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First-year Nelson Mandela Metropolitan University (NMMU) Accounting Diploma student Amanda Faku, 23, literally had The Voice South Africa coaches spinning in their seats with her audition on this music competition recently.

The Voice South Africa, a television music competition, is currently in its second season on M-Net.

The competition starts with the “blind auditions", where the candidates are not seen, only heard. If the coaches are impressed with someone's voice, they press the "I Want You" button, which also turns their seat around to face the contestant.

Amanda’s rendition of John Legend’s song, Ordinary People, grabbed the attention of all four coaches from the second line of the song. 

“I was shocked and in total disbelief when all the coaches turned, I was hoping for at least one person to turn around and then, at the same time, I was concerned that no one might turn,” said Amanda.

Amanda is not the only student with NMMU links to have been selected to continue on The Voice. NMMU alumnus, Aston Wylie, who was a soloist in the NMMU choir last year but now lives in Cape Town, has also advanced to the next round.

Since all the coaches expressed interest in mentoring Amanda, she was able to choose the coach. And while Karen Zoid literally begged on her knees, Amanda chose Lira. Lira is also Aston’s coach.

“I was the happiest I’ve ever been. It was unbelievable, unexpected and I feel so blessed and so happy that I can finally do something I love doing,” said Amanda, who plans to continue her studies as she believes it will aid her future music career.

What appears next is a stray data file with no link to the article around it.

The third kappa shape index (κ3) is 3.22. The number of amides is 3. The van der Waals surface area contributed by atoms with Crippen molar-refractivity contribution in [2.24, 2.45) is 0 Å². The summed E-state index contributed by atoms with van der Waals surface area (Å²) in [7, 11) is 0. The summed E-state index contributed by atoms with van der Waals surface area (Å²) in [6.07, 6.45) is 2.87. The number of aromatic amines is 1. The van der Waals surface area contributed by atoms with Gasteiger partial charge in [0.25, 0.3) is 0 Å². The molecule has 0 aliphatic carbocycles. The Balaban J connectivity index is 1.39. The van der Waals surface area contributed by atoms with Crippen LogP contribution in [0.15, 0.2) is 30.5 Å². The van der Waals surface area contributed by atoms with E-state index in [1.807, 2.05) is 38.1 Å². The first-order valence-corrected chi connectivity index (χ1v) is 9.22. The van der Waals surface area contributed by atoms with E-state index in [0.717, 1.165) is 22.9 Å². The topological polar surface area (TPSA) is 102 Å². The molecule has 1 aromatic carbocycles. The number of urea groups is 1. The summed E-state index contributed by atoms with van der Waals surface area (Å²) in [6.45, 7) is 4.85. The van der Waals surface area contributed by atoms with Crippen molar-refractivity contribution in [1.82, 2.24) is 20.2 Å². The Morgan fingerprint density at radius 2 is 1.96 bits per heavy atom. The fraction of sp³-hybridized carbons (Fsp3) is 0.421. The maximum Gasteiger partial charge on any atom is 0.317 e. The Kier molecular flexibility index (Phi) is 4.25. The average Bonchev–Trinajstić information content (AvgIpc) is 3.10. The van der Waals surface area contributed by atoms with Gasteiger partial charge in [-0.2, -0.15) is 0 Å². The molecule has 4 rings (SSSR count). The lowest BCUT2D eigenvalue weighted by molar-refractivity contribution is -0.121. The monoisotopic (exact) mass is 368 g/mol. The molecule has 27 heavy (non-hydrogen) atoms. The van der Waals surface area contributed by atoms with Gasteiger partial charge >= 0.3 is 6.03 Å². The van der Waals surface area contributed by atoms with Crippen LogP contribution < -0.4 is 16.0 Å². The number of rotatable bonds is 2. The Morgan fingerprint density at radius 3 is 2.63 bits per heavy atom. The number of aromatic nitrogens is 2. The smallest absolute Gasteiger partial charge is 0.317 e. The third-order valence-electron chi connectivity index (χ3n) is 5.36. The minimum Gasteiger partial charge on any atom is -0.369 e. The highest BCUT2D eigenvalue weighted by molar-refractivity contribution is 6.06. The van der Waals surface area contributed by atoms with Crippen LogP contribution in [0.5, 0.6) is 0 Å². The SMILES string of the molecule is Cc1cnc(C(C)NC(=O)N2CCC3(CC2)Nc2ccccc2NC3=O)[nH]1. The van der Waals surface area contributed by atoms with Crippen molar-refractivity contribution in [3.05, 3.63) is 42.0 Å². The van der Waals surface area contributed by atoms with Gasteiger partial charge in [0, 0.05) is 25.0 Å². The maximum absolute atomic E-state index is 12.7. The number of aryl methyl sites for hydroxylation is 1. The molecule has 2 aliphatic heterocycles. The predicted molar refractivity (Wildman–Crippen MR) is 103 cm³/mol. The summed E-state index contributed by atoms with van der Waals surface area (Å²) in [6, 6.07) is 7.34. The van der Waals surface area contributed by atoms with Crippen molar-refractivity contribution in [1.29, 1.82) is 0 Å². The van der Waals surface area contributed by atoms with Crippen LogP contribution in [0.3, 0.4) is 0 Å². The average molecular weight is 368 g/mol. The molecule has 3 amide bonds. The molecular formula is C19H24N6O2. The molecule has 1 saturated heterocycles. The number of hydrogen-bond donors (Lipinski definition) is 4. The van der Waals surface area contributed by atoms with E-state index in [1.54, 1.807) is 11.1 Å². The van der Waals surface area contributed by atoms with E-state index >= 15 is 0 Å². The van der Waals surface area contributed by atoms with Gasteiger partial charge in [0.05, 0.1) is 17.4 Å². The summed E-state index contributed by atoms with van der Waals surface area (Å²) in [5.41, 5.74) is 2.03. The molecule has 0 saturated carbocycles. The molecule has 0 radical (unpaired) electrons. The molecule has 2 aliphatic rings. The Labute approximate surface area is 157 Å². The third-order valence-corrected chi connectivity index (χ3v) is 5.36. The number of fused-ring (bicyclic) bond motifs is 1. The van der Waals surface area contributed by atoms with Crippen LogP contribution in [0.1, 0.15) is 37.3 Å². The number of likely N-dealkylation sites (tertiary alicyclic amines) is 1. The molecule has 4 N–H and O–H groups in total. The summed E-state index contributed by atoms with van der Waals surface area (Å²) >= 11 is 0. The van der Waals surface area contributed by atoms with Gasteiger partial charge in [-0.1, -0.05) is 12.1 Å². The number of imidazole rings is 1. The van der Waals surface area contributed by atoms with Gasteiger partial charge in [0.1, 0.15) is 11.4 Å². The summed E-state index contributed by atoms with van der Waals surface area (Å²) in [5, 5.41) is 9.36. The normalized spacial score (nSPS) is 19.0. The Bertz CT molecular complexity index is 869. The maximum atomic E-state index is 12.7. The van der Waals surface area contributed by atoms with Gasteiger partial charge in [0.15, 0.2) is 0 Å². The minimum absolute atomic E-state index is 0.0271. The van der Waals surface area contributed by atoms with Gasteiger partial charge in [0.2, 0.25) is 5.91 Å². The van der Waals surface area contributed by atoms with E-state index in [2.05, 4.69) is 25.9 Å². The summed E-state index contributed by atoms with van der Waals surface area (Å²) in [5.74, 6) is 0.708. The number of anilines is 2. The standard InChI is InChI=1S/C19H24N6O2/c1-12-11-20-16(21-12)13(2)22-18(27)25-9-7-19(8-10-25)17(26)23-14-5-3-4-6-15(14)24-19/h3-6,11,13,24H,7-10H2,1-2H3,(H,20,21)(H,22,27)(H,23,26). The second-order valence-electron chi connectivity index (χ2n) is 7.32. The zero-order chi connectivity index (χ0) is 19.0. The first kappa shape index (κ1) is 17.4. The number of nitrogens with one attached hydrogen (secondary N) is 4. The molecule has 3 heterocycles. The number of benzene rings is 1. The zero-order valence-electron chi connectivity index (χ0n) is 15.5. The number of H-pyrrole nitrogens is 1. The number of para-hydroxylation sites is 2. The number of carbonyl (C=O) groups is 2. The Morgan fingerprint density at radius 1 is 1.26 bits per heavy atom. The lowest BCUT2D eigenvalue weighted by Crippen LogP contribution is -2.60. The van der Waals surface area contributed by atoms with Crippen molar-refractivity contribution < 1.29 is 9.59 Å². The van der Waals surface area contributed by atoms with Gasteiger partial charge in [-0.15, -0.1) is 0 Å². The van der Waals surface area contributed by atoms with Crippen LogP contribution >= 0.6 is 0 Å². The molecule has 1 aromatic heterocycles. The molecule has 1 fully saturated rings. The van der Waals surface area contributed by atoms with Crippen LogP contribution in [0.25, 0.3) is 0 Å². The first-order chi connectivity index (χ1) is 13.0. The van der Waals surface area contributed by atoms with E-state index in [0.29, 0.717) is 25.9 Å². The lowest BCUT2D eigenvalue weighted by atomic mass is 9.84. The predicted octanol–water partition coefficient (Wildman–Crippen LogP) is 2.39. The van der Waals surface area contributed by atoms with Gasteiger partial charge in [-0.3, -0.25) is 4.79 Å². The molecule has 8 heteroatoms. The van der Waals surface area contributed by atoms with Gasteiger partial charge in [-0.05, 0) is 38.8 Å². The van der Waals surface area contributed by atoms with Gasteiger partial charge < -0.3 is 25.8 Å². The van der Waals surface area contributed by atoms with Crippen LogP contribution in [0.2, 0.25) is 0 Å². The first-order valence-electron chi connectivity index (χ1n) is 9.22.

“The support from family and friends has been huge. My family supports me all the way and see the end goal,” she said. 

Country-wide additions are still taking place and one hundred singers will be chosen to advance to from the “battle rounds,” where each coach pairs two of their team members to perform together, then chooses one to advance to the live finale rounds.

In this final phase of the competition artists perform in weekly shows where the public can then vote for their favourite contestants.

“When I was six years old I would sing at our home church group and when the adults attending were impressed, I realised I could sing,” said Amanda.    

Amanda, who has no formal musical training and admits to having stage fright, is hoping to launch her music career with this show.

The singer describes her favourite music genre as soulful RnB and enjoys listening to music by, among others, Thandiswa Mazwai, Lira, Daniel Caesar and Ray Phiri.

Amanda is currently working on building her music career and is accepting invitations for gigs. She can be contacted on 078 835 3400.

Contact information
Ms Zandile Mbabela
Media Manager
Tel: 0415042777